A revised Florida statute permits decanting for more types of trusts. Unlike the decanting of wine, pouring wine from one container to another container, decanting, for legal purpose, is “pouring” assets from one trust to another, instead of distributing assets directly to a beneficiary. Also see a discussion in a prior blog.
Decanting was first approved in a Florida Supreme Court (the “Court”) case, Phipps v. Palm Beach Trust Company in 1940. The trust permitted a trustee, in the trustee’s sole discretion, to transfer any part of the trust assets to Mrs. Phipps’ children and their descendants. The trustee advised the corporate trustee to transfer the assets into a new trust with income being payable to the wife of one of the descendants, if the descendant provided for same in his will. While not called “decanting”, the Court concluded that “the power vested in a trustee to create an estate in fee includes the power to create or appoint any estate less than a fee unless the donor clearly indicates a contrary intent”. The Court upheld the exercise because the second trust did not include anyone who was not a beneficiary of the first trust.
In 2007, the Florida Legislature codified the Phipps case in Section 736. 04117 of the Florida Statutes. The statute required that a trustee have absolute discretion to invade principal of the trust. An issue for practitioners is that many trusts provide that the trustee has the ability to invade principal for health, education, maintenance and support (the “HEMS” standard). The HEMS standard has favorable estate tax consequences. Thus, practitioners could not use the decanting statute for these HEMS standard trusts. If decanting authority was not already in the trust, practitioners had to rely on the Phipps case for decanting authority.
As other states and the Uniform Trust Decanting Act have liberalized certain requirements of decanting, the Florida legislature amended the statute to provide for decanting for those trusts authorizing trustees to distribute assets subject to the HEMS standard. Definitions are clearly stated and there is also a section on decanting to a supplemental needs trust. This latter provision is very helpful if a beneficiary becomes disabled after a trust is created.
If a trustee has the power to distribute income and principal under a HEMS standard, then the statute sets forth the following requirements to decant.
The second trust must grant each beneficiary of the first trust”substantially similar interests” in the second trust. “Substantially similar interest” is defined in the statute.
If the first trust grants a power of appointment (“POA”) to the beneficiary of the first trust, then the second trust must grant such a POA to the beneficiary of the second trust and the class of appointees must be the same.
If no POA is granted in the first trust, then the second trust can not grant a POA (but see 4 below for an exception).
The term of the second trust may extend beyond the time frame of the first trust. During the extended time, the trust terms may include language for a trustee to distribute under an absolute power (not limited to the HEMS standard). During this extended time, the trustee can also create a POA (notwithstanding 3) if the power holder is a current beneficiary of the first trust.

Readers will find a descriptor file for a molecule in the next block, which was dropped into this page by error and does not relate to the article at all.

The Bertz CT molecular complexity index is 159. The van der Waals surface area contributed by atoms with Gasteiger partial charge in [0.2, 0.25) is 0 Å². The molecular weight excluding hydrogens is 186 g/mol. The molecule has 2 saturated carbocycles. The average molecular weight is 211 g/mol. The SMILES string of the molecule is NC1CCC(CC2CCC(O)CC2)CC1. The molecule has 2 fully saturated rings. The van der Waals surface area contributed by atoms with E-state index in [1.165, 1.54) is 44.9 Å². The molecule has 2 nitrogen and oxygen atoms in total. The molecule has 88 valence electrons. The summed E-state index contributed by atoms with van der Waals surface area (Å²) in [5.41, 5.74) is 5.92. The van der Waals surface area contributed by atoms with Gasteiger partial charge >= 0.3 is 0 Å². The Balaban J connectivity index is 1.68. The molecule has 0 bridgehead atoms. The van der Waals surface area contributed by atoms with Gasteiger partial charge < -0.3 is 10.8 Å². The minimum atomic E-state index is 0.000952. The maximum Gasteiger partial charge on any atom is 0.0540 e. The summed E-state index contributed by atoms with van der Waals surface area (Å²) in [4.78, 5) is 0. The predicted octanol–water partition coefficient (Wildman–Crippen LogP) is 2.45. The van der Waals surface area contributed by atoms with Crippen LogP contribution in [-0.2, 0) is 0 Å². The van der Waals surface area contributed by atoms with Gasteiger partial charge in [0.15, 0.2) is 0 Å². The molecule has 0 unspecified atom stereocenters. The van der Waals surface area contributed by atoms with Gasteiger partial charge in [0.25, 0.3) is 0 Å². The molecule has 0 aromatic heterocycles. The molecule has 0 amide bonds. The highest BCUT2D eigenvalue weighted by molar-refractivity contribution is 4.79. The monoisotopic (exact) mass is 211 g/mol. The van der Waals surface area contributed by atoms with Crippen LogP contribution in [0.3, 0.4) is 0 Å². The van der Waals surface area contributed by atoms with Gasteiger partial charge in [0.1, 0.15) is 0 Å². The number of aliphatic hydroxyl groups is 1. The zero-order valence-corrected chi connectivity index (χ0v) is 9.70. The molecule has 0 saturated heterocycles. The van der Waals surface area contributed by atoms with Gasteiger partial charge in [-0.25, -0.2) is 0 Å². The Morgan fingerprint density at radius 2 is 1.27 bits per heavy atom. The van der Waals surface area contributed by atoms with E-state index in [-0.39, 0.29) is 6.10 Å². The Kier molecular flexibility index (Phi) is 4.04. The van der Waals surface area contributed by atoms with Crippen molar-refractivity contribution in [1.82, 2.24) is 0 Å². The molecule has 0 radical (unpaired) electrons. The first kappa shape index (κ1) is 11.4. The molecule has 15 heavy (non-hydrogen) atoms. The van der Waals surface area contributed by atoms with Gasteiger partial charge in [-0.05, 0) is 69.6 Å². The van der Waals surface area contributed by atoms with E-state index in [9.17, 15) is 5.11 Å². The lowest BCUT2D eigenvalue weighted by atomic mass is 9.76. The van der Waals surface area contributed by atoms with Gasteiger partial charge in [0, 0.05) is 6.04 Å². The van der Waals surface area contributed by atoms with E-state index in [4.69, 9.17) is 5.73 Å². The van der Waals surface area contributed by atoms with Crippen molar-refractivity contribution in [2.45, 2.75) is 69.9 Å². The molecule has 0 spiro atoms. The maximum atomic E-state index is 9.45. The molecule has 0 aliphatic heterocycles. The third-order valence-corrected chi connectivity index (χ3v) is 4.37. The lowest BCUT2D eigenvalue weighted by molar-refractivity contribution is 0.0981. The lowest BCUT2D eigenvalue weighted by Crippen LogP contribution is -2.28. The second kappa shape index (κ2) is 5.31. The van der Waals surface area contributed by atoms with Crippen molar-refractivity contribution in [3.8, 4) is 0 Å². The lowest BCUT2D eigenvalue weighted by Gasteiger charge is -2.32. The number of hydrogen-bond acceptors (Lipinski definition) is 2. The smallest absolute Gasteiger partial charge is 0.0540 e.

The provision under 4 may be helpful if the trustee of the first trust can distribute pursuant to a HEMS standard and must make outright distributions at certain ages, such as 25, 30 and 35. If the trustee wants to extend the time of the trust for the beneficiaries’ lifetime, then until the required ages in the first trust, the beneficiaries’ interests must be “substantially similar” to the first trust but after age 35, the trustee may be granted absolute discretionary authority.
The revised decanting statute also includes notice requirements and certain distributions which are prohibited, primarily those that will affect a federal tax benefit, exclusion or deduction which was originally claimed or could have been been claimed.
ADVICE: Decanting is another “arsenal” in estate planning which can be used to “fix” trusts that have terms that may be outdated or do not take into account the changing lives of the beneficiaries. Decanting is also an alternative to avoid court proceedings as a trust decanting is a trustee exercising their rights to make distributions. All tax issues should be reviewed prior to decanting.
WORD OF THE WEEK: Grandfathered GSTT Trust. While most all think fondly of our grandfathers, practitioners and clients should also think fondly of a grandfathered GSTT trust. Remember that the GSTT is a generation skipping transfer tax (an additional tax of 40% on gifts to grandchildren!). The GSTT was enacted by Congress in 1986, and it is not applicable to trusts that were irrevocable and in existence on September 25, 1985 (the date on which the 1986 legislation was first introduced in Congress). Trusts in existence before this date are said to be “grandfathered” from the GSTT. If a trust is “grandfathered” then there is NO GSTT imposed unless certain modifications are made to the trust. Thus, if you have an old and cold GSTT trust be sure to do NOTHING that could jeopardize the grandfathering of that trust or you could have an explosive tax event on your hands!
GENEROSITY IS A KEY TO HAPPINESS…REACH OUT AND HELP SOMEONE TODAY! 😎